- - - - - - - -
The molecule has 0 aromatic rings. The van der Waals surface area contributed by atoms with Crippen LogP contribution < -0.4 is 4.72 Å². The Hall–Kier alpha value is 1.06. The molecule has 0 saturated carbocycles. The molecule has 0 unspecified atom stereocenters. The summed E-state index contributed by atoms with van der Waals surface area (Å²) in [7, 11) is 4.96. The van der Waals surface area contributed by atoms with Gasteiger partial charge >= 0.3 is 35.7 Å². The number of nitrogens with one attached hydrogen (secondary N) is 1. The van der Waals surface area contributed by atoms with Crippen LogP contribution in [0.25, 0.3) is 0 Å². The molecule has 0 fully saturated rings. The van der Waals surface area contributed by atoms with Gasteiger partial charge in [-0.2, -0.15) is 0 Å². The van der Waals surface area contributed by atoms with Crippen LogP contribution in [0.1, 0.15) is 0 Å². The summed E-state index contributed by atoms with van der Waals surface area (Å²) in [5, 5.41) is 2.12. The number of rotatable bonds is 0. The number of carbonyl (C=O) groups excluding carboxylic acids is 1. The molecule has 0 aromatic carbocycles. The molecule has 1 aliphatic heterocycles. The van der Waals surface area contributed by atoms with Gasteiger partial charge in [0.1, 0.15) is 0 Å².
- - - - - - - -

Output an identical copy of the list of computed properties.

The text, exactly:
The molecule has 0 aromatic rings. The van der Waals surface area contributed by atoms with Crippen LogP contribution < -0.4 is 4.72 Å². The Hall–Kier alpha value is 1.06. The molecule has 0 saturated carbocycles. The molecule has 0 unspecified atom stereocenters. The summed E-state index contributed by atoms with van der Waals surface area (Å²) in [7, 11) is 4.96. The van der Waals surface area contributed by atoms with Gasteiger partial charge >= 0.3 is 35.7 Å². The number of nitrogens with one attached hydrogen (secondary N) is 1. The van der Waals surface area contributed by atoms with Crippen LogP contribution in [0.25, 0.3) is 0 Å². The molecule has 0 fully saturated rings. The van der Waals surface area contributed by atoms with Gasteiger partial charge in [-0.2, -0.15) is 0 Å². The van der Waals surface area contributed by atoms with Crippen LogP contribution in [0.1, 0.15) is 0 Å². The summed E-state index contributed by atoms with van der Waals surface area (Å²) in [5, 5.41) is 2.12. The number of rotatable bonds is 0. The number of carbonyl (C=O) groups excluding carboxylic acids is 1. The molecule has 0 aromatic carbocycles. The molecule has 1 aliphatic heterocycles. The van der Waals surface area contributed by atoms with Gasteiger partial charge in [0.1, 0.15) is 0 Å².